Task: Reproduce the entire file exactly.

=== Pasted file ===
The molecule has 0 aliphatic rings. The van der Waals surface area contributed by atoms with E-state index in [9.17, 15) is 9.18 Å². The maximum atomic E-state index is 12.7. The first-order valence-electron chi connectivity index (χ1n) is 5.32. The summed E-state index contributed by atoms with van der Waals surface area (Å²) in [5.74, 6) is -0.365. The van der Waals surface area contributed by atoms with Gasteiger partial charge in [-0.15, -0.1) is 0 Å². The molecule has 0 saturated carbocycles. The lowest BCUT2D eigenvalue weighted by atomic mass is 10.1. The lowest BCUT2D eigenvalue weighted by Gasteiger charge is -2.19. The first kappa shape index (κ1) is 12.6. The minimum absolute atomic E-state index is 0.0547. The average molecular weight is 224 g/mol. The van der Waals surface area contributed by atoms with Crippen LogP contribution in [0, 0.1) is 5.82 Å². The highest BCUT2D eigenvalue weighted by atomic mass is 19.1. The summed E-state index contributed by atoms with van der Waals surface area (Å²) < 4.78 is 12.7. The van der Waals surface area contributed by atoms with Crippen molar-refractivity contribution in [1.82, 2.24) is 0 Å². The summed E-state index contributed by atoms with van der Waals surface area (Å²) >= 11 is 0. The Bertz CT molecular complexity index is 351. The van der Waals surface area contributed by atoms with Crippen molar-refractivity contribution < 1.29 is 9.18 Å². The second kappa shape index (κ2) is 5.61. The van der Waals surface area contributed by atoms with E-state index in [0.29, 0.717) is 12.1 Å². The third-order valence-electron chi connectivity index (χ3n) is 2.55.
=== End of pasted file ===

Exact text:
The molecule has 0 aliphatic rings. The van der Waals surface area contributed by atoms with E-state index in [9.17, 15) is 9.18 Å². The maximum atomic E-state index is 12.7. The first-order valence-electron chi connectivity index (χ1n) is 5.32. The summed E-state index contributed by atoms with van der Waals surface area (Å²) in [5.74, 6) is -0.365. The van der Waals surface area contributed by atoms with Gasteiger partial charge in [-0.15, -0.1) is 0 Å². The molecule has 0 saturated carbocycles. The lowest BCUT2D eigenvalue weighted by atomic mass is 10.1. The lowest BCUT2D eigenvalue weighted by Gasteiger charge is -2.19. The first kappa shape index (κ1) is 12.6. The minimum absolute atomic E-state index is 0.0547. The average molecular weight is 224 g/mol. The van der Waals surface area contributed by atoms with Crippen LogP contribution in [0, 0.1) is 5.82 Å². The highest BCUT2D eigenvalue weighted by atomic mass is 19.1. The summed E-state index contributed by atoms with van der Waals surface area (Å²) < 4.78 is 12.7. The van der Waals surface area contributed by atoms with Crippen molar-refractivity contribution in [1.82, 2.24) is 0 Å². The summed E-state index contributed by atoms with van der Waals surface area (Å²) >= 11 is 0. The Bertz CT molecular complexity index is 351. The van der Waals surface area contributed by atoms with Crippen molar-refractivity contribution < 1.29 is 9.18 Å². The second kappa shape index (κ2) is 5.61. The van der Waals surface area contributed by atoms with E-state index in [0.29, 0.717) is 12.1 Å². The third-order valence-electron chi connectivity index (χ3n) is 2.55.